WO2019115876A1 - Photosensitive field-effect transistor - Google Patents

Photosensitive field-effect transistor Download PDF

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Publication number
WO2019115876A1
WO2019115876A1 PCT/FI2018/050906 FI2018050906W WO2019115876A1 WO 2019115876 A1 WO2019115876 A1 WO 2019115876A1 FI 2018050906 W FI2018050906 W FI 2018050906W WO 2019115876 A1 WO2019115876 A1 WO 2019115876A1
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Prior art keywords
photoactive layer
gate electrode
effect transistor
transistor
channel
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PCT/FI2018/050906
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French (fr)
Inventor
Martti Voutilainen
Sami Kallioinen
Juha Rakkola
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Emberion Oy
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Priority to FI20176109 priority Critical
Priority to FI20176109 priority
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Publication of WO2019115876A1 publication Critical patent/WO2019115876A1/en

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    • HELECTRICITY
    • H01BASIC ELECTRIC ELEMENTS
    • H01LSEMICONDUCTOR DEVICES; ELECTRIC SOLID STATE DEVICES NOT OTHERWISE PROVIDED FOR
    • H01L31/00Semiconductor devices sensitive to infra-red radiation, light, electromagnetic radiation of shorter wavelength or corpuscular radiation and adapted either for the conversion of the energy of such radiation into electrical energy or for the control of electrical energy by such radiation; Processes or apparatus peculiar to the manufacture or treatment thereof or of parts thereof; Details thereof
    • H01L31/08Semiconductor devices sensitive to infra-red radiation, light, electromagnetic radiation of shorter wavelength or corpuscular radiation and adapted either for the conversion of the energy of such radiation into electrical energy or for the control of electrical energy by such radiation; Processes or apparatus peculiar to the manufacture or treatment thereof or of parts thereof; Details thereof in which radiation controls flow of current through the device, e.g. photoresistors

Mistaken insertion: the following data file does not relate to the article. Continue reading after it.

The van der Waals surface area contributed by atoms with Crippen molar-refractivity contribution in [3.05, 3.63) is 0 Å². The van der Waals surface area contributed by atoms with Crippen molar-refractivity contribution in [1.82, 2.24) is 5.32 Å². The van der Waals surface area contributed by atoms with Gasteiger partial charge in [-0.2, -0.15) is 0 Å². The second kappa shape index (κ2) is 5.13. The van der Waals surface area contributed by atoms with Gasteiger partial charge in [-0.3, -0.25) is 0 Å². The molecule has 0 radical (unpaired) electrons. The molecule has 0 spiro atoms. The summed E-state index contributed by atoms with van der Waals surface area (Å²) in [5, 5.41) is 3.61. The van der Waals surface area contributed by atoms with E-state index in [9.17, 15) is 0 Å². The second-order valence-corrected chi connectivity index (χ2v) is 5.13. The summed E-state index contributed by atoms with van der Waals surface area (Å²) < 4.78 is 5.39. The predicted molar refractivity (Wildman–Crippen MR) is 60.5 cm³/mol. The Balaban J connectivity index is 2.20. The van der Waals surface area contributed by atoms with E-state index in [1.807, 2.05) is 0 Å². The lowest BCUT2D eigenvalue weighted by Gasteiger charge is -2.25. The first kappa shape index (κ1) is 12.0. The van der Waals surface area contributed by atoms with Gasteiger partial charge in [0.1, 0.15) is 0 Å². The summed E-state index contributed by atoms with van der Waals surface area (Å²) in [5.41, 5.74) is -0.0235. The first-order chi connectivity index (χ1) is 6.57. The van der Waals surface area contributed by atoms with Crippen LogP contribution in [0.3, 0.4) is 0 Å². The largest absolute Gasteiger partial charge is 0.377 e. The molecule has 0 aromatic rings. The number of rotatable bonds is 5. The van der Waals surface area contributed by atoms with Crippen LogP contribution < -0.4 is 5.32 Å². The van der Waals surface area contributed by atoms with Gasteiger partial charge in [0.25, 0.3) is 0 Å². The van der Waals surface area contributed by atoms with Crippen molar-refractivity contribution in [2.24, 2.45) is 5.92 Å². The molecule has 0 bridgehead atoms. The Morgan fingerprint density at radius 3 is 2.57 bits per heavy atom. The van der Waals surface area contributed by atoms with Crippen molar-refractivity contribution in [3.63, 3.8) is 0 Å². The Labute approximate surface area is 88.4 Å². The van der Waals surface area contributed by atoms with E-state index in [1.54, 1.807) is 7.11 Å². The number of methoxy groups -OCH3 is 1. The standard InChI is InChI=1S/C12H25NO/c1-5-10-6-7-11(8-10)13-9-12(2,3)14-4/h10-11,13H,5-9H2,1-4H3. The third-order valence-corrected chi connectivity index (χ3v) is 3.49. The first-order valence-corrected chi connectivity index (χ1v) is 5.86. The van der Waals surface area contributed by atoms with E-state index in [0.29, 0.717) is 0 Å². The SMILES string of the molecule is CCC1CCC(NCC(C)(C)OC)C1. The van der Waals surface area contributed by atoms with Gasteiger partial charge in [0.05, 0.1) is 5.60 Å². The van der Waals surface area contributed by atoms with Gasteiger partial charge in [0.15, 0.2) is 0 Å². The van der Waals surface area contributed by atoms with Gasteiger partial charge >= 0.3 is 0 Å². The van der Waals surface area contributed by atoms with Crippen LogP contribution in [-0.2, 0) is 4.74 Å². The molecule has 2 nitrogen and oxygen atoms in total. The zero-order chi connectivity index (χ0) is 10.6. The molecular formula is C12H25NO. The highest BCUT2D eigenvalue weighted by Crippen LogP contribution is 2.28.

• H01L31/10Semiconductor devices sensitive to infra-red radiation, light, electromagnetic radiation of shorter wavelength or corpuscular radiation and adapted either for the conversion of the energy of such radiation into electrical energy or for the control of electrical energy by such radiation; Processes or apparatus peculiar to the manufacture or treatment thereof or of parts thereof; Details thereof in which radiation controls flow of current through the device, e.g. photoresistors characterised by at least one potential-jump barrier or surface barrier, e.g. phototransistors
    • H01L31/101Devices sensitive to infra-red, visible or ultra-violet radiation
    • H01L31/112Devices sensitive to infra-red, visible or ultra-violet radiation characterised by field-effect operation, e.g. junction field-effect phototransistor
    • HELECTRICITY
    • H01BASIC ELECTRIC ELEMENTS
    • H01LSEMICONDUCTOR DEVICES; ELECTRIC SOLID STATE DEVICES NOT OTHERWISE PROVIDED FOR
    • H01L27/00Devices consisting of a plurality of semiconductor or other solid-state components formed in or on a common substrate
    • H01L27/14Devices consisting of a plurality of semiconductor or other solid-state components formed in or on a common substrate including semiconductor components sensitive to infra-red radiation, light, electromagnetic radiation of shorter wavelength or corpuscular radiation and specially adapted either for the conversion of the energy of such radiation into electrical energy or for the control of electrical energy by such radiation
    • H01L27/144Devices controlled by radiation
    • H01L27/146Imager structures
    • H01L27/14601Structural or functional details thereof
    • H01L27/14609Pixel-elements with integrated switching, control, storage or amplification elements
    • HELECTRICITY
    • H01BASIC ELECTRIC ELEMENTS
    • H01LSEMICONDUCTOR DEVICES; ELECTRIC SOLID STATE DEVICES NOT OTHERWISE PROVIDED FOR